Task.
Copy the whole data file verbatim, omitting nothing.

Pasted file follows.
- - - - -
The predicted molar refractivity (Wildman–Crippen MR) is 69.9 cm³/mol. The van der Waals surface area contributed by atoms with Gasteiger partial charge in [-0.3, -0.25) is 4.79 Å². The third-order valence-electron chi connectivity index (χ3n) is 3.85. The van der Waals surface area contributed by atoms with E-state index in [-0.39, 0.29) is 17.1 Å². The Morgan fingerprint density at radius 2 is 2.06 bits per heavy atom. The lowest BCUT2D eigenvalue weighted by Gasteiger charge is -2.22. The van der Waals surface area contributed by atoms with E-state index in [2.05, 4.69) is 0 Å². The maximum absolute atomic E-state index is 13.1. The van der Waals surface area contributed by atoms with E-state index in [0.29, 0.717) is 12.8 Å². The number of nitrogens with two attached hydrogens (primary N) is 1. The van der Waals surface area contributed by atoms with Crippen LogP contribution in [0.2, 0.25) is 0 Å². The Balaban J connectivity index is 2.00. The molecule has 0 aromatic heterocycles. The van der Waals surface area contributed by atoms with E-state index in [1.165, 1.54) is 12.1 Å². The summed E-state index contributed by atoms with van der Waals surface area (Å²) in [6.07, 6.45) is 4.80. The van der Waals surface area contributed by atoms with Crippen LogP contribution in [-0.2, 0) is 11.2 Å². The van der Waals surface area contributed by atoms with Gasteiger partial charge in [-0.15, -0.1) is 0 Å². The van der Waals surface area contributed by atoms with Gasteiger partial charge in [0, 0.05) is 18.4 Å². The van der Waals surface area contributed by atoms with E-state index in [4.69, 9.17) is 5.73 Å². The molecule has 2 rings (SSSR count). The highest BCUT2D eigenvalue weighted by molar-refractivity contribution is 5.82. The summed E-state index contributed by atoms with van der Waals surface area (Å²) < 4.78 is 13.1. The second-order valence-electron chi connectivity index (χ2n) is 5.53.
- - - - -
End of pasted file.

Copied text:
The predicted molar refractivity (Wildman–Crippen MR) is 69.9 cm³/mol. The van der Waals surface area contributed by atoms with Gasteiger partial charge in [-0.3, -0.25) is 4.79 Å². The third-order valence-electron chi connectivity index (χ3n) is 3.85. The van der Waals surface area contributed by atoms with E-state index in [-0.39, 0.29) is 17.1 Å². The Morgan fingerprint density at radius 2 is 2.06 bits per heavy atom. The lowest BCUT2D eigenvalue weighted by Gasteiger charge is -2.22. The van der Waals surface area contributed by atoms with E-state index in [2.05, 4.69) is 0 Å². The maximum absolute atomic E-state index is 13.1. The van der Waals surface area contributed by atoms with E-state index in [0.29, 0.717) is 12.8 Å². The number of nitrogens with two attached hydrogens (primary N) is 1. The van der Waals surface area contributed by atoms with Crippen LogP contribution in [0.2, 0.25) is 0 Å². The Balaban J connectivity index is 2.00. The molecule has 0 aromatic heterocycles. The van der Waals surface area contributed by atoms with E-state index in [1.165, 1.54) is 12.1 Å². The summed E-state index contributed by atoms with van der Waals surface area (Å²) in [6.07, 6.45) is 4.80. The van der Waals surface area contributed by atoms with Crippen LogP contribution in [-0.2, 0) is 11.2 Å². The van der Waals surface area contributed by atoms with Gasteiger partial charge in [-0.15, -0.1) is 0 Å². The van der Waals surface area contributed by atoms with Gasteiger partial charge in [0, 0.05) is 18.4 Å². The van der Waals surface area contributed by atoms with E-state index in [4.69, 9.17) is 5.73 Å². The molecule has 2 rings (SSSR count). The highest BCUT2D eigenvalue weighted by molar-refractivity contribution is 5.82. The summed E-state index contributed by atoms with van der Waals surface area (Å²) < 4.78 is 13.1. The second-order valence-electron chi connectivity index (χ2n) is 5.53.